Like him or loathe him, many people believe Rupert Murdoch is a journalistic genius. He bought The Sun for a song and turned it into a mass-market paper. He doubled the circulation of The Times by cutting its cover price, giving a lot of grief to other titles. He saw off a rival, and established Sky as a highly profitable satellite channel. In Australia and America he has done much else.
Who can doubt that he is an extraordinary person? And yet even supermen are mortal. Famously, just over 15 years ago, he was allegedly one telephone call away from going bust. His problems today are not of that order, but that he has some difficulties can hardly be disputed.
Three of his four British national newspapers are losing circulation uncomfortably fast. The fourth, The Times, appears to be treading water, and is losing a great deal of money. There are different reasons behind the decline of his three titles, which only makes the remedy more complex.
Last month The Sunday Times had nearly 9 per cent fewer paid-for sales than a year previously. There is no obvious evidence that it has deteriorated editorially. It remains a sprawling "supermarket" newspaper from which readers pick and choose what they want and discard the rest. Much of its circulation decline can be attributed to its recent cover price increase to £2. This was too steep for some punters. Those of us who argue that newspapers in this country are too cheap, and that readers can be persuaded to pay more, are scratching our heads.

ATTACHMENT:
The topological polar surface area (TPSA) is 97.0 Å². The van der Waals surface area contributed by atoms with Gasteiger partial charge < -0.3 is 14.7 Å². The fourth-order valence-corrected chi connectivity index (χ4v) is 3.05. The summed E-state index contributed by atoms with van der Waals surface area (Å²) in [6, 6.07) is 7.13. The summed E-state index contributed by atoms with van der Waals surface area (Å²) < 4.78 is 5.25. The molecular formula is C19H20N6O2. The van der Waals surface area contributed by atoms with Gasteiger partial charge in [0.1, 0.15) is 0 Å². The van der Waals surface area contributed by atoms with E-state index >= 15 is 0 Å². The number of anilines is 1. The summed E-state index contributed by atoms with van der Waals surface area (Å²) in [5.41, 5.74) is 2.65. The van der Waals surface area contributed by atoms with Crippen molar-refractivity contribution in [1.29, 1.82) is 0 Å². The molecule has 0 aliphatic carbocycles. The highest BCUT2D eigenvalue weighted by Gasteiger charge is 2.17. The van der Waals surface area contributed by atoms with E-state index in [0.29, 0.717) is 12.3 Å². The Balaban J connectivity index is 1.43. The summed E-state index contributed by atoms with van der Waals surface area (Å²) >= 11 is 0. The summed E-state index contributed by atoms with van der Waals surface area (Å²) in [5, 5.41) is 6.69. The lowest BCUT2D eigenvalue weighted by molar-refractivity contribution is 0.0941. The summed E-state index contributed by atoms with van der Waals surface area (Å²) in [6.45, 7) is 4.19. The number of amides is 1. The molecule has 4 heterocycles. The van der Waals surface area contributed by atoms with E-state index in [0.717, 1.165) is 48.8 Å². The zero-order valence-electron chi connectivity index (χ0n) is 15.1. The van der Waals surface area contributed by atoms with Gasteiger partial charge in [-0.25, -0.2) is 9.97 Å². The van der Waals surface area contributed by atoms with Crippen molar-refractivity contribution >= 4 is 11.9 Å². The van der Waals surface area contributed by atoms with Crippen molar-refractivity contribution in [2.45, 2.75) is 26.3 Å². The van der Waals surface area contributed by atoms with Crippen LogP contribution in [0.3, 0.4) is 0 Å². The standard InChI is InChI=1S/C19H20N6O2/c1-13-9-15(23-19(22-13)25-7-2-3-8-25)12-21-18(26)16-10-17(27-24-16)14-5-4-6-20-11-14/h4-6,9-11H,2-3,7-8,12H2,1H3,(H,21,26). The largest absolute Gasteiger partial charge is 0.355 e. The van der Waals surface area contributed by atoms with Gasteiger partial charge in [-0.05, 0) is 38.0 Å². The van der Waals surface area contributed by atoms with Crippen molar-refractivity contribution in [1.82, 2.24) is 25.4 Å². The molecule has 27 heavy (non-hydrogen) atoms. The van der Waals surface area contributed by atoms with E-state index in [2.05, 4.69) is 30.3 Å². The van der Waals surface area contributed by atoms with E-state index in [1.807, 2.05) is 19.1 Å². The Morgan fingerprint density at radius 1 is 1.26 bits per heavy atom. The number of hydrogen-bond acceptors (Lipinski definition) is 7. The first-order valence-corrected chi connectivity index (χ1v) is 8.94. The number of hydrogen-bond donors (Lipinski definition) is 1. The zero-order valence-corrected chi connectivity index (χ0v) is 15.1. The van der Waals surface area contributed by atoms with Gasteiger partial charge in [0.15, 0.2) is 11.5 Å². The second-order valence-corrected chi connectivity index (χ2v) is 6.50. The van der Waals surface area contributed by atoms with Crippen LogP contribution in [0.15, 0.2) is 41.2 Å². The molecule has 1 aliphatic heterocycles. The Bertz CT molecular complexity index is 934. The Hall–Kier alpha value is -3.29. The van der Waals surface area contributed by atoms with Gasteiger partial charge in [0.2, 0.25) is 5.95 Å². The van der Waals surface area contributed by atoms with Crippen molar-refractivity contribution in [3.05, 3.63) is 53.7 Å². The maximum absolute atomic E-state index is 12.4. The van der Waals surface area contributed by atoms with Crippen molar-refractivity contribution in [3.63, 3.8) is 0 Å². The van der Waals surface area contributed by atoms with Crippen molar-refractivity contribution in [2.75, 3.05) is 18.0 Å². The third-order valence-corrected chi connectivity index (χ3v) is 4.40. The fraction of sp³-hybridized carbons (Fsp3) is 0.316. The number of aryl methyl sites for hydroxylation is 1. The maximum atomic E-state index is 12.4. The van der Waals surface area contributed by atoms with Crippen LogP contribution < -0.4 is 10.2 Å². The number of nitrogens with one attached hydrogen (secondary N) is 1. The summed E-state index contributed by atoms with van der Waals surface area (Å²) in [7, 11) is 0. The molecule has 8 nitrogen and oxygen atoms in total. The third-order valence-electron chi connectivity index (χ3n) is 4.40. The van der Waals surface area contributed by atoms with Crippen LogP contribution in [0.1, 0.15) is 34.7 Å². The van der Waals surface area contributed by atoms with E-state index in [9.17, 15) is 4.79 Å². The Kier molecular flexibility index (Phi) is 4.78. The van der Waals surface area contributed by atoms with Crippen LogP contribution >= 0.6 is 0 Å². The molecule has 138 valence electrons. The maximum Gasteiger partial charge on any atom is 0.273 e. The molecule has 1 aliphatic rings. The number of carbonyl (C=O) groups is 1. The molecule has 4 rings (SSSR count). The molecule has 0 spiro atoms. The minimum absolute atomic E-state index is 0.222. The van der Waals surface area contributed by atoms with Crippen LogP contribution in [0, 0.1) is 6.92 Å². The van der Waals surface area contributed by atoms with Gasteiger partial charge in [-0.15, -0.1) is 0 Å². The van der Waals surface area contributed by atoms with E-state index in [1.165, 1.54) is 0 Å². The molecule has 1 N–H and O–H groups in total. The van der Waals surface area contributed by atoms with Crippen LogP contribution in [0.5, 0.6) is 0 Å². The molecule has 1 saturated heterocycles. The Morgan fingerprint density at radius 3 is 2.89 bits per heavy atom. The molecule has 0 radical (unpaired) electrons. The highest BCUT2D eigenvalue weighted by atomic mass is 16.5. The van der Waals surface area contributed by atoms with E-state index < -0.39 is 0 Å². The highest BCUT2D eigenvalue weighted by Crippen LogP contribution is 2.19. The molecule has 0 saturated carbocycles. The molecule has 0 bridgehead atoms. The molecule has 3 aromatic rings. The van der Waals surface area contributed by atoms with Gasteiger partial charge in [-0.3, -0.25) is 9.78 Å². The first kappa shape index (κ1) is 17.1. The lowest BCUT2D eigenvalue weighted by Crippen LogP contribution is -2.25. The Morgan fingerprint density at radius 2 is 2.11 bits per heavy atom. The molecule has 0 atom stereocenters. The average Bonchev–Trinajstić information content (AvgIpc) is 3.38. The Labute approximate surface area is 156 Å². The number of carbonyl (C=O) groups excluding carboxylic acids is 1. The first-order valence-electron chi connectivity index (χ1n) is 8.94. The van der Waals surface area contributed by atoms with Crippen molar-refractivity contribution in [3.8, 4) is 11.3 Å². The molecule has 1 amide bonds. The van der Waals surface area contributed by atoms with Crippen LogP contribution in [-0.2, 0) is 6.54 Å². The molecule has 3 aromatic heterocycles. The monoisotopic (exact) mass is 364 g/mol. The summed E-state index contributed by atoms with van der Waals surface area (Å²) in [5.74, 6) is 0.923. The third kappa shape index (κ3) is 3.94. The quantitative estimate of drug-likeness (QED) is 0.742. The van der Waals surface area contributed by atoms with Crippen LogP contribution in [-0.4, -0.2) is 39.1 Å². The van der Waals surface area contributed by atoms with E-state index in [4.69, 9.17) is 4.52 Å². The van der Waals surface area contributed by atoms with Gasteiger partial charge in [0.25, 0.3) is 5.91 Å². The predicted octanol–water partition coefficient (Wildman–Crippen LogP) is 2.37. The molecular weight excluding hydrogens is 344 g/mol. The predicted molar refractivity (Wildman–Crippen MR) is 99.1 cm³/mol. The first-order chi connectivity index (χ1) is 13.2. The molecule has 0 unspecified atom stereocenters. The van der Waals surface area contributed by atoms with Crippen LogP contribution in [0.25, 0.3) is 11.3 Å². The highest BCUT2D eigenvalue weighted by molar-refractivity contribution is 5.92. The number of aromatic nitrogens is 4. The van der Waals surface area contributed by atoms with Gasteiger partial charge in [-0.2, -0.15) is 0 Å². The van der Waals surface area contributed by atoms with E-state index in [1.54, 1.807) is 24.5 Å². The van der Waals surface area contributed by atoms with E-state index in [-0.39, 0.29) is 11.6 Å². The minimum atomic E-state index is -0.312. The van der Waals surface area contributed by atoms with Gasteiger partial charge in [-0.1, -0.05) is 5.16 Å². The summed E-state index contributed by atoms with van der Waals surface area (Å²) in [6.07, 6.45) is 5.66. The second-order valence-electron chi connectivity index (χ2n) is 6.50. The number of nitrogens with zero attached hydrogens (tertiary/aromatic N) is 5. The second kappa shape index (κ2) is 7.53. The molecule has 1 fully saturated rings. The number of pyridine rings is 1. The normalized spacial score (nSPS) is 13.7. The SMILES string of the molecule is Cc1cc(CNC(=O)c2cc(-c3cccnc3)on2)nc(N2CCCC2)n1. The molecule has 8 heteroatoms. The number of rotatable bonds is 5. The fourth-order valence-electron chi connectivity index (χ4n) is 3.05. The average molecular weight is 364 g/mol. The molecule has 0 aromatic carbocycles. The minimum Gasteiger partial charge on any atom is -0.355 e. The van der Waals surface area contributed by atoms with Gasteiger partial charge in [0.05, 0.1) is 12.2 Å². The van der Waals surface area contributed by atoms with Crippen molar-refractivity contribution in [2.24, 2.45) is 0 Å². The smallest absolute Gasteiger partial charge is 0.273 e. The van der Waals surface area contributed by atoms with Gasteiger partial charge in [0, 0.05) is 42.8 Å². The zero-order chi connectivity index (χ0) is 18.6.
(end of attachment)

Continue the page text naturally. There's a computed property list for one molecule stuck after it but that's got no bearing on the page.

Of course, it is still easily the leader in the so-called quality market on a Sunday, and presumably very profitable, though the actual figures cannot be disentangled from the losses which The Times racks up. I don't say Mr Murdoch has a big problem with the paper, but its circulation decline cannot easily be blamed on the market, since The Independent on Sunday and The Observer have been putting on sales, albeit from a much lower base, and The Sunday Telegraph is holding pretty steady.
Mr Murdoch's other somewhat troubled titles, The Sun and the News of the World, have slowly been losing sales for many years. This is generally attributed to what in an unlovely phrase is called "demographic shrinkage". This means that more and more working-class people are becoming middle-class, and they or their children are sometimes less happy with their traditional newspapers. The fear is that those who are left behind in the underclass will be less interested in reading newspapers than any other group in society.
In the daily market the Daily Mirror has been the chief casualty of this gradual trend, but The Sun has been suffering too. All the Sunday red-tops are in long-term decline, and the once mighty People looks close to death. The News of the World, though it still has a circulation of nearly three and a half million copies, last month dropped 8.7 per cent in paid-for sales over the year, which represents an amazing 328,146 copies.